Funders have an essential role to play in shaping research culture. cOAlition S is committed to fostering responsible and fair approaches to research assessment.  This intention is set out in the Plan S principles: when assessing research outputs during funding decisions, cOAlition S funders will make decisions based on the intrinsic merit of the work and not the publication channel, its impact factor (or other journal-level metrics), or the publisher”.  As part of this commitment, the funders support the core principle of the San Francisco Declaration on Research Assessment (DORA) that research should be assessed on its own merits and not on the venue in which it is published.

Alongside DORA, several other key statements set out considerations that should be taken into account, such as the Leiden Manifesto and the Hong Kong Principles. There are also national level statements and frameworks. For example, the Academy of Finland is aligning its assessment practices with the national recommendation for the responsible evaluation of researchers and recommendation for the responsible application of publication metrics.

cOAlition S funders are addressing this commitment in a variety of ways. Several funders have updated funding guidance and processes to ensure that panels do not rely on the use of journal-based metrics in funding decisions, and that reviewers and panels consider all research outputs. In addition to publications, preprints, datasets, software, inventions, educational products, and (editorial and reviewing) service to the field are now recognized. A range of qualitative impact measures has been adopted, including influence via policy and practice and contributions to society at large.  The funders are working to eliminate the inappropriate use of journal-based metrics. They are committed to ensuring that any use of bibliometrics or indicators is done in a responsible way, taking into account the key dimensions summarised in The Metric Tide as:

  • Robustness: basing metrics on the best possible data in terms of accuracy and scope
  • Humility: recognising that quantitative evaluation should support – but not supplant – qualitative, expert assessment
  • Transparency: keeping data collection and analytical processes open and transparent, so that those being evaluated can test and verify the results
  • Diversity: accounting for variation by field and using a range of indicators to reflect and support a plurality of research and researcher career paths across the system
  • Reflexivity: recognising and anticipating the systemic and potential effects of indicators and updating them in response.

cOAlition S has established a Research Assessment Task Group to help to identify, exchange, and align good research assessment practices. A “basket” of best practices will aid and improve the funders’ practical implementation of responsible research assessment. cOAlition S is committed to monitoring the effects of the Plan S policies that will seek to assess impacts on career progression, publishing practices, and changes in research evaluation. This complements the aims of responsible research assessment.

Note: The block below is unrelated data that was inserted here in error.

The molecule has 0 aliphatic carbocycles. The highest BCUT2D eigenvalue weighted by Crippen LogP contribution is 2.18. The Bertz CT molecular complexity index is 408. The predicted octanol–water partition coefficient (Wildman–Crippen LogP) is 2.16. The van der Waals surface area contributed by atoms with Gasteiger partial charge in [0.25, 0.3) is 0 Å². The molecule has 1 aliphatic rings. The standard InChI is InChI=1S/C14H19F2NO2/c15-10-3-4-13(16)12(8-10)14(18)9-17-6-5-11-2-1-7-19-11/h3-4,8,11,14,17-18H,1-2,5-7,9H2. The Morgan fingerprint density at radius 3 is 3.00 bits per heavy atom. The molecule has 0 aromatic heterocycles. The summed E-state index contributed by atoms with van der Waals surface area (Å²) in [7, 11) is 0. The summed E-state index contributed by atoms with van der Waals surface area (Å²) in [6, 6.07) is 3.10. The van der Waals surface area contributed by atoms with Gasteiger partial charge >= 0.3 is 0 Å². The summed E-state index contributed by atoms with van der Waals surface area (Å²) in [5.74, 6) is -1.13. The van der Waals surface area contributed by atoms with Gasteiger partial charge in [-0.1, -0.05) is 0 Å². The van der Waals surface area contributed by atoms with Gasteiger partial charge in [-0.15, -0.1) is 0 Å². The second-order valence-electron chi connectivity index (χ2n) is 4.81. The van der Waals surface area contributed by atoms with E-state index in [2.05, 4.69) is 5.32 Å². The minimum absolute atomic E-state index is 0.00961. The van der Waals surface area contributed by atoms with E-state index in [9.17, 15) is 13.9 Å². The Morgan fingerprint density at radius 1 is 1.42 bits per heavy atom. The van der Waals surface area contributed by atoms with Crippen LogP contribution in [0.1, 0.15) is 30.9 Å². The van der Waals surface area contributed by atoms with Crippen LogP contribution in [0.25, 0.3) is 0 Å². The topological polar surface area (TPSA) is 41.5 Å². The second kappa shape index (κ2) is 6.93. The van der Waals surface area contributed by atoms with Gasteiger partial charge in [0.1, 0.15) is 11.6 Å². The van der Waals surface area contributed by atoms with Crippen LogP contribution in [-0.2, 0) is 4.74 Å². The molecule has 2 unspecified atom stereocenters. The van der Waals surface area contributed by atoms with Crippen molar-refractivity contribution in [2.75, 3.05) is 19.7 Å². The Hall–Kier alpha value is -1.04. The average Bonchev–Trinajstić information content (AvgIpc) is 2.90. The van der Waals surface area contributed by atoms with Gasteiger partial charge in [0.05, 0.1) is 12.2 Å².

In November 2020, UK Research and Innovation (UKRI), in collaboration with the UK Forum for Responsible Research Metrics and the National Research Foundation (NRF) in South Africa, delivered a Global Research Council (GRC) Virtual Conference on Responsible Research Assessment. Ahead of the conference, the Research of Research Institute (RoRI) launched a working paper on “The changing role of funders in responsible research assessment: progress, obstacles and the way ahead”. This made clear that the focus now should be on implementing solutions for responsible research assessment.

The GRC conference, which had over 1,000 registered participants from across the globe, explored the role that funders play in supporting responsible research assessment and their impact on the wider ecosystem through their research assessment processes and criteria. Johan Rooryck, Executive Director of cOAlition S, presented the Plan S principles and explained how cOAlition S supports a positive research culture through research assessment criteria and processes. Further analysis of the conference’s core themes and discussions will be explored in a conference report to be published in 2021. Work is also underway to explore how the GRC’s Annual Meeting in May 2021 can build on these discussions and take the topic forward.

cOAlition S is focused on aiding the development of practical solutions and will seek to work in partnership with other stakeholders and initiatives.

A number of case studies from universities and national initiatives are available on the DORA website, showing how responsible research assessment and evaluation are being addressed in practice.

Examples of Principle #10 in practice